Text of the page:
The lipolytic activity is correlated with the formation of ke tone bodies, which, when in excess, are negatively correlated with the animal health, causing metabolic disorders (ketosis, hypocalcemia, abomasal displasia, and fatty liver), and a reduction in immune response generated by oxidative stress [2,3].
Oxidative stress is associated with the body condition score (BCS) [6], a method to assess the body condition of the animal that is highly correlated with the mobilization of body reserves. Body condition score has the advantage of being a quick, effective, economic, and non-invasive approach. Despite its subjective nature [7], BCS is very important in the establishment of adequate production-management techniques [5,8].
The objective of this study was thus to evaluate the influ ence of BCS at calving on the metabolic status of female Murrah buffaloes in the transition period. Our hypothesis is that a higher BCS at calving positively influences the concentrations of metabolites in the post-calving transition period, changing the oxidative status and increasing the production performance of these animals.

MATERIALS AND METHODS

Ethical aspects and location

This study was conducted in strict conformity with the recommendations of Brazil’s National Council for Animal Experimentation (CONCEA). The undertaken experimental procedures were approved by the Ethics Committee in Animal Use of the School of Veterinary Medicine and Animal Science of the Federal University of Bahia, Bahia State, Brazil (no. 39-2014).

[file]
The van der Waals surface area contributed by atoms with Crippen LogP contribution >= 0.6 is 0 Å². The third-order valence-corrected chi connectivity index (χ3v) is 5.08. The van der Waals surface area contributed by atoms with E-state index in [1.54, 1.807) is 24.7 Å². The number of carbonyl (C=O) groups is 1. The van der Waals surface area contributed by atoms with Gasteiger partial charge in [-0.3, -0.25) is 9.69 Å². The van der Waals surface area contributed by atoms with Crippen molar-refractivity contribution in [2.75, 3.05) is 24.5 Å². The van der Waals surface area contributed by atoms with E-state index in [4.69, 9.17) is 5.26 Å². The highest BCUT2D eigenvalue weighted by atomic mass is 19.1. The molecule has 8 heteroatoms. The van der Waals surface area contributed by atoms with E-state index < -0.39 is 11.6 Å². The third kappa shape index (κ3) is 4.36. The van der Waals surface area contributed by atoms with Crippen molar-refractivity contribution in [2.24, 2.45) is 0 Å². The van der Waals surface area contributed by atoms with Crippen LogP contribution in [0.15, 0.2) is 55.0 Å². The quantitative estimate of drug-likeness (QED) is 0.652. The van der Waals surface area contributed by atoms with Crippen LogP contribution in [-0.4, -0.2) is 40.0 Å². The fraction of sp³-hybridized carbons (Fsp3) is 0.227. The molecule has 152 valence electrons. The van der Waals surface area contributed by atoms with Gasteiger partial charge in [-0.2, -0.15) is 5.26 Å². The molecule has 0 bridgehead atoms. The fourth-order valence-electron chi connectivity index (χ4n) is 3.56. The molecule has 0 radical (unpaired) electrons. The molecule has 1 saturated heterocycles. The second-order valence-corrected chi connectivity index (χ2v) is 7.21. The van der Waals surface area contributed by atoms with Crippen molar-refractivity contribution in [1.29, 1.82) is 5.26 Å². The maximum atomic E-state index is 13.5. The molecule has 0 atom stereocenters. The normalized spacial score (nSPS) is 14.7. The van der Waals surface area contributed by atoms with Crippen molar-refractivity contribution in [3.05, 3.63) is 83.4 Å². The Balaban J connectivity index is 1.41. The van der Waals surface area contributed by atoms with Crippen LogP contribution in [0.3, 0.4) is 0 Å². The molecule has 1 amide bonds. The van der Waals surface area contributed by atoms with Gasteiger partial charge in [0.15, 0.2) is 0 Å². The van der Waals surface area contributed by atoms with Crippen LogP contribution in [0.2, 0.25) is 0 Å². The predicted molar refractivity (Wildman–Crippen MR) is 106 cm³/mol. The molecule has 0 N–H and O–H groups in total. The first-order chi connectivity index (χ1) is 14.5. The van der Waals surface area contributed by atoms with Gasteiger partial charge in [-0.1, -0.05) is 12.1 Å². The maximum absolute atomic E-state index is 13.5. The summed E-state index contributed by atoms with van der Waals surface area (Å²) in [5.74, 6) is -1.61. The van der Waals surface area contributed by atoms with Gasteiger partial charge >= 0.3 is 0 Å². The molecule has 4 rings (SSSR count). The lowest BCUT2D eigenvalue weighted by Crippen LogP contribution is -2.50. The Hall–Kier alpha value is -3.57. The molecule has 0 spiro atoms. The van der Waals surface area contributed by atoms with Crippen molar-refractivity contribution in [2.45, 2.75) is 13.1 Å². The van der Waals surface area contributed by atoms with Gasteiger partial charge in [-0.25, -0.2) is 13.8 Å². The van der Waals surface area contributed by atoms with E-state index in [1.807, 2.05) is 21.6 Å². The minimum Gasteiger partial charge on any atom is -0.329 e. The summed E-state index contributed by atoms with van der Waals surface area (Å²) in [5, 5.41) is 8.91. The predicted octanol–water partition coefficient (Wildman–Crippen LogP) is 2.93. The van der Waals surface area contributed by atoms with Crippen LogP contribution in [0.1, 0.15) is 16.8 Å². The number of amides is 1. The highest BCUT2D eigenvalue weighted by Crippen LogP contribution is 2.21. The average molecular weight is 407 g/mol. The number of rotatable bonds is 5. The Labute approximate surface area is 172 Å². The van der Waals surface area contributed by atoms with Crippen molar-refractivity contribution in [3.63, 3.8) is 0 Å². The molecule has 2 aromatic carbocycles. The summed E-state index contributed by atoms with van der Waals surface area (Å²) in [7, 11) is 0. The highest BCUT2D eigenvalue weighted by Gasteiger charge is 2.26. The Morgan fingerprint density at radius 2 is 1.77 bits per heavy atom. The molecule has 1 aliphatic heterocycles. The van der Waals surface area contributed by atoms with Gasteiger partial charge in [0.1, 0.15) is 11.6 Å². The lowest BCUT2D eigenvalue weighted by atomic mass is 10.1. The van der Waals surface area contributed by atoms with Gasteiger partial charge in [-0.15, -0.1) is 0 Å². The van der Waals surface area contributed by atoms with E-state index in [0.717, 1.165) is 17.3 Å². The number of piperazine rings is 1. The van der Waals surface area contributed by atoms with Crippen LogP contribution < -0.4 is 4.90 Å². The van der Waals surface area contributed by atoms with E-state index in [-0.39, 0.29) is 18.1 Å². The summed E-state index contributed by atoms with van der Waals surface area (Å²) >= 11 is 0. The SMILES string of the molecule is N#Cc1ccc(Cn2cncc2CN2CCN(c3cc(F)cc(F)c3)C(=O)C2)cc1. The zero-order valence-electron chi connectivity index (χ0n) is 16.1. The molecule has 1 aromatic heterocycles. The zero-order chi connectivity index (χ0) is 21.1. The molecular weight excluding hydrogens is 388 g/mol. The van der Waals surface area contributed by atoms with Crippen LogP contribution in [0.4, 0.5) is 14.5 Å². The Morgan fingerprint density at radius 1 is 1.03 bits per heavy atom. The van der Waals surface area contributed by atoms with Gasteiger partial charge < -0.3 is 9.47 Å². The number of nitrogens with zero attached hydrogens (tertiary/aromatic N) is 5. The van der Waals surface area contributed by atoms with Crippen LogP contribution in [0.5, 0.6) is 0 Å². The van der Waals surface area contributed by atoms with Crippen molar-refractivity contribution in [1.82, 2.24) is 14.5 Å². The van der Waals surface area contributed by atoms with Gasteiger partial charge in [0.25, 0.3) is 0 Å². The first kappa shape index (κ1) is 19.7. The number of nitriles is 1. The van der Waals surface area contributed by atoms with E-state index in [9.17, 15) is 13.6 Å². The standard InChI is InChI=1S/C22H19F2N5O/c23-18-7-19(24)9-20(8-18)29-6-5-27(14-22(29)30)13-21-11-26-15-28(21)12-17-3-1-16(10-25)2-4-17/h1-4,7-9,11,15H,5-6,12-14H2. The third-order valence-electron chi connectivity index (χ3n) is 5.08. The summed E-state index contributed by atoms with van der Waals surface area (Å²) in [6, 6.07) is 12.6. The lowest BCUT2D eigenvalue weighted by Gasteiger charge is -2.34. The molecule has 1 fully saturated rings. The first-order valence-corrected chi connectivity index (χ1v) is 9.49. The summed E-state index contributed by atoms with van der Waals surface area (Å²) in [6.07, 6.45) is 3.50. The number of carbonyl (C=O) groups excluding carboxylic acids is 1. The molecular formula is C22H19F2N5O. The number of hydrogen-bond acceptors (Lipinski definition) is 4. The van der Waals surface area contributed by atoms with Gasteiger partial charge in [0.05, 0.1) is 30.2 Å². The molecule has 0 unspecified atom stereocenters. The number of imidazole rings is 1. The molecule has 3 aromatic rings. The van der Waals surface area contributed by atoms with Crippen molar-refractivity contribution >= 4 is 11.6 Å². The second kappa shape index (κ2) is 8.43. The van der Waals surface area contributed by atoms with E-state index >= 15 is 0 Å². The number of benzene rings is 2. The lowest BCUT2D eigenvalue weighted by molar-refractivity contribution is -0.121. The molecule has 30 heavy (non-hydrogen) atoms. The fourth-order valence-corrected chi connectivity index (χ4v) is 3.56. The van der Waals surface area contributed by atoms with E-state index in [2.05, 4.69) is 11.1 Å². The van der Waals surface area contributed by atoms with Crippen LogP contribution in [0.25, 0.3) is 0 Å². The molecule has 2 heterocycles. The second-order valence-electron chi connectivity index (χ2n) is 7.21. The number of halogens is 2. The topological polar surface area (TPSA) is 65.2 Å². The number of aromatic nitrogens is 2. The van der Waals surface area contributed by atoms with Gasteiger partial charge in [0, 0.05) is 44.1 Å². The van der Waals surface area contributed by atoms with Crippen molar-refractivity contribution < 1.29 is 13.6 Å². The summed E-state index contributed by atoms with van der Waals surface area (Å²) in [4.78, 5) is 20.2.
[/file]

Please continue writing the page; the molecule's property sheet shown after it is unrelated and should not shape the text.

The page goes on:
Animals, housing, and feeding

The experiment was conducted in a commercial dairy herd of Murrah buffaloes (Bubalus bubalis). The average milk yield per lactation (300 days in milk) of the herd was higher than 2,400 kg. Thirty-seven pregnant buffaloes (multiparous) were selected based on their BCS and on the estimated calving date. Two groups of BCS at calving were formed, as follows: i) buffaloes with a BCS >3.5 (n = 17); this group was classified and named ‘high BCS at calving’ (HBCS); and ii) buffaloes with a BCS≤3.5 (n = 20); this group was classified and named ‘low BCS at calving’ (LBCS). All animals were monitored during the last 30 days of gestation and the first 70 days post-calving and were kept in the same environment and under the same feeding and management conditions. Mean values for BCS at calving were 2.98±0.9 (mean±standard error of the mean [SEM]) and 4.21±0.9 (mean±SEM) for groups LBCS and HBCS, respectively.
The BCS was statistically different between the groups (p < 0.001). In the post-calving period, all buffaloes were fed chopped elephant grass (Penissetum purpureum) and a concentrate in the form of total mixed ration immediately after milking. The diet (Table 1) was formulated to meet the requirements of lactating buffaloes producing 6.0 kg/d milk with 7.0% fat and 4.2% crude protein (CP) according to the recommendations of Paul and Lal [9]. After the morning feeding, all buffaloes post-calving were kept in paddocks with Brachiaria decumbens grass (nutrient composition [g/kg dry matter {DM}]: 216.5 DM, 110.1 CP, 727.4 neutral detergent fiber [NDF], and 142.1 non-fibrous carbohydrates [NFC]). The chemical composition of elephant grass can be viewed in the footnote of Table 1.